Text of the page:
I know this seems obvious, but it is not always done. Teens can think that a break means that you just didn’t love them enough to stay together. How many people say they stay together for the children? Better to let your teen know that you love them and you want them to see this is not a great relationship, rather than to stay together for their sake with everyone unhappy.

3. How things will change.

Teens worry how the break up will affect them and often the parents are too worried about themselves to worry about their child. Let them know what will and will not change as soon as you can and reassure them that you will do your best to keep things as they are now, if possible.

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The 5 things you should never say to children

Language has an Impact

Words matter, there is no doubt about it and what we say to our children can and will have a lasting

Recent research has shown that language has an impact. A new study has found that the phrase, “That’s so gay!” can have lasting effects on students who consider themselves as bisexual, gay, lesbian or transgender (LGBT).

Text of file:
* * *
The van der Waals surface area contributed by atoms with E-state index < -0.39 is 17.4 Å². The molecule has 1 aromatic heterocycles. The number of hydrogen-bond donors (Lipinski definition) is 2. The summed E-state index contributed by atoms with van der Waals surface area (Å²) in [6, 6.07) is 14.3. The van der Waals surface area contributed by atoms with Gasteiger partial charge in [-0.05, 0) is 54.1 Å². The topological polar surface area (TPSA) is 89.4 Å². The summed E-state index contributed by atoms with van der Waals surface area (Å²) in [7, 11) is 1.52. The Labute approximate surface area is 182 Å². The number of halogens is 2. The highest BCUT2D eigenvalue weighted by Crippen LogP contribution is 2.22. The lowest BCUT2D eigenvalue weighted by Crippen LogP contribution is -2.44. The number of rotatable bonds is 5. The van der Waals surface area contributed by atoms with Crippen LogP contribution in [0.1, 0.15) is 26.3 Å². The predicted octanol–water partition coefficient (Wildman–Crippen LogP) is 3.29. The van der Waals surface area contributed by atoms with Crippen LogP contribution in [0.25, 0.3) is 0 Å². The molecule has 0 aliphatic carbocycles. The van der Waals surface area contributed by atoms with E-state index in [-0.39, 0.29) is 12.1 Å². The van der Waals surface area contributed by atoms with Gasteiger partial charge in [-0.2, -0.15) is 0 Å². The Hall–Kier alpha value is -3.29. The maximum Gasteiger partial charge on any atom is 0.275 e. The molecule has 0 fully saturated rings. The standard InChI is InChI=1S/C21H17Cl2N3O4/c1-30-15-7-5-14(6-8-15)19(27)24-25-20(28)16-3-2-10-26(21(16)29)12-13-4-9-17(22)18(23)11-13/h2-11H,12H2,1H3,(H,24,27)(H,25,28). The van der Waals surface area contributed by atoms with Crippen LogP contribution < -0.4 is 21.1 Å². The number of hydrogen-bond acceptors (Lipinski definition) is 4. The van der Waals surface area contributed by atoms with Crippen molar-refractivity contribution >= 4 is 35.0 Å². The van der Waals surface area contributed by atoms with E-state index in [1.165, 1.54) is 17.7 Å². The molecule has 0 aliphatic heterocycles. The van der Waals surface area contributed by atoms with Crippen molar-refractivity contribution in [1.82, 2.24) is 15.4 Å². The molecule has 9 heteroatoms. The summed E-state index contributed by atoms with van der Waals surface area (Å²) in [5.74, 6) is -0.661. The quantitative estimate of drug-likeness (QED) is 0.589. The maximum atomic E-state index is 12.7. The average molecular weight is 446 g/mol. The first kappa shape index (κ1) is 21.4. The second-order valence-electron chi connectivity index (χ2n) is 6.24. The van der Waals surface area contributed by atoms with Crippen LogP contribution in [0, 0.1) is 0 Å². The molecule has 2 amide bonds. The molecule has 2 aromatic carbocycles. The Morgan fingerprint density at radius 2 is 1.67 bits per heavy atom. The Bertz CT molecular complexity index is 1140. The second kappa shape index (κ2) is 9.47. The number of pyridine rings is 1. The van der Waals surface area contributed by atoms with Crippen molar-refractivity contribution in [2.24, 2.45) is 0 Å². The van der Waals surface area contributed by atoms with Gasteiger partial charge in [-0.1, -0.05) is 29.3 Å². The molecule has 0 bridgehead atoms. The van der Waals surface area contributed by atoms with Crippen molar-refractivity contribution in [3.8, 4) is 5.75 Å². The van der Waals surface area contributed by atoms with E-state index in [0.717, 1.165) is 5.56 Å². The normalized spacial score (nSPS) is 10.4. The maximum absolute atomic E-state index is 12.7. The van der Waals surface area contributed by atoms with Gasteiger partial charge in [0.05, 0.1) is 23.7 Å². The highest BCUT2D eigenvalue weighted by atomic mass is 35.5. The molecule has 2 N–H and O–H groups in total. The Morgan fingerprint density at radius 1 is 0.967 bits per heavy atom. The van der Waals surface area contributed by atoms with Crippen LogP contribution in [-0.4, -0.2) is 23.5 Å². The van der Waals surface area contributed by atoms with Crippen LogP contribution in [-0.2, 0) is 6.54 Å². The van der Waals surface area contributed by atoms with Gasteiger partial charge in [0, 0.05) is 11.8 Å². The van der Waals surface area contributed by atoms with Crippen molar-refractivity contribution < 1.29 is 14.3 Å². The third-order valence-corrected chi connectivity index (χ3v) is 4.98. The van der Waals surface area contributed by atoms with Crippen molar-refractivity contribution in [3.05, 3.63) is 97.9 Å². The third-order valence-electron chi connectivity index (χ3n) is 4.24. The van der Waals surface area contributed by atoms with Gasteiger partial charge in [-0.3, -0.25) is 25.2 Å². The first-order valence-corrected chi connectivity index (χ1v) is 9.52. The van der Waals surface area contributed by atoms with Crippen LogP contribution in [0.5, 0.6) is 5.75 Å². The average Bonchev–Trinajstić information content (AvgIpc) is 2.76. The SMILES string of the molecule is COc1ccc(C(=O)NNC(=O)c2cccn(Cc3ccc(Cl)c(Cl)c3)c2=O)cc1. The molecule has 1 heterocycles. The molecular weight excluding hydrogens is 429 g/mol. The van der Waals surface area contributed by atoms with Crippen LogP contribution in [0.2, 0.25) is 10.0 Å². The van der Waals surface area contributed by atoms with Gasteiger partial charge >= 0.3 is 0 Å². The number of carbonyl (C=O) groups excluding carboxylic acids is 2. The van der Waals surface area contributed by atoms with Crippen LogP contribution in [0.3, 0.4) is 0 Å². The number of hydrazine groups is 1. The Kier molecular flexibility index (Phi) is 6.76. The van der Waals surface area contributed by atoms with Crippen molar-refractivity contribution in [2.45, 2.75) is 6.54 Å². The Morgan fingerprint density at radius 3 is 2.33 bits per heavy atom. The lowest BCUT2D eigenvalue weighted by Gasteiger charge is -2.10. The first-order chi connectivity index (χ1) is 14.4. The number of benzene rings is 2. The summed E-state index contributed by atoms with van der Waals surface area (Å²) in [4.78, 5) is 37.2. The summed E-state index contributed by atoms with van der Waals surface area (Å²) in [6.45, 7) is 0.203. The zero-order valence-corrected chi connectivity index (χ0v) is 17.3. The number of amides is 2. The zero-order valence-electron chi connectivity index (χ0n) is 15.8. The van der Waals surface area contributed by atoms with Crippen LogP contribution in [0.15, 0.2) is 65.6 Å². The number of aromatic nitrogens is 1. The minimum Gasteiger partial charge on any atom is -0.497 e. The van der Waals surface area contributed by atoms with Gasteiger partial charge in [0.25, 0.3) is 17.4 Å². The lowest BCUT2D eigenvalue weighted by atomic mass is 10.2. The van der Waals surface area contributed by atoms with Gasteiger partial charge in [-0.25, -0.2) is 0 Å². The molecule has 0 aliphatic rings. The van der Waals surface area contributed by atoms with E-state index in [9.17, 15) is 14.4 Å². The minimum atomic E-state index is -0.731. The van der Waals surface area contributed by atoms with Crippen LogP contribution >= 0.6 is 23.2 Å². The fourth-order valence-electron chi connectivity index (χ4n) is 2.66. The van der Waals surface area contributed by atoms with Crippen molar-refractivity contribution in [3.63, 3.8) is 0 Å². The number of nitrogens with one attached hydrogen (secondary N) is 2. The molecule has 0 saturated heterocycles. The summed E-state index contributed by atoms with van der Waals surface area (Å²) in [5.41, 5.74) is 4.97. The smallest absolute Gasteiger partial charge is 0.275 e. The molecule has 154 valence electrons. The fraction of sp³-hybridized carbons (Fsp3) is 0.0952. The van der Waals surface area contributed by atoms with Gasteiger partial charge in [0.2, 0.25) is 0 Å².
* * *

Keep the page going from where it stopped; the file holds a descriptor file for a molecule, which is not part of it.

Words matter, there is no doubt about it and what we say to our children can and will have a lasting effect of their future happiness.

Studies conducted by Dr. John Cacioppo of the University of Chicago have shown that negative words have a much greater impact in our brain, something called the Negativity Bias. Hence insults and criticism hit us hard and make a more lasting impact on us. We can’t offset one negative with one positive and experts argue that it takes anywhere from 2 -5 positive words to offset a negative one.
I don’t know about you, but I don’t fancy trying to remember each day how many bad and good things I have said to my children. Haven’t we got too much to do as parents anyway? I have to say though, in all of my 17 years in this field of parenting and teens I think there are some negatives that have more of lasting effects than others and are much more difficult to shake off. So here they are; the five things that you should NEVER say to your children.

1. You are stupid.

Can you believe that people say this? They do; I have heard it, whether it is said in jest or not, this saying has a lasting impact. This one is cutting to the core; don’t say it ever and if you hear someone saying it to your child, tell them immediately that it is not true.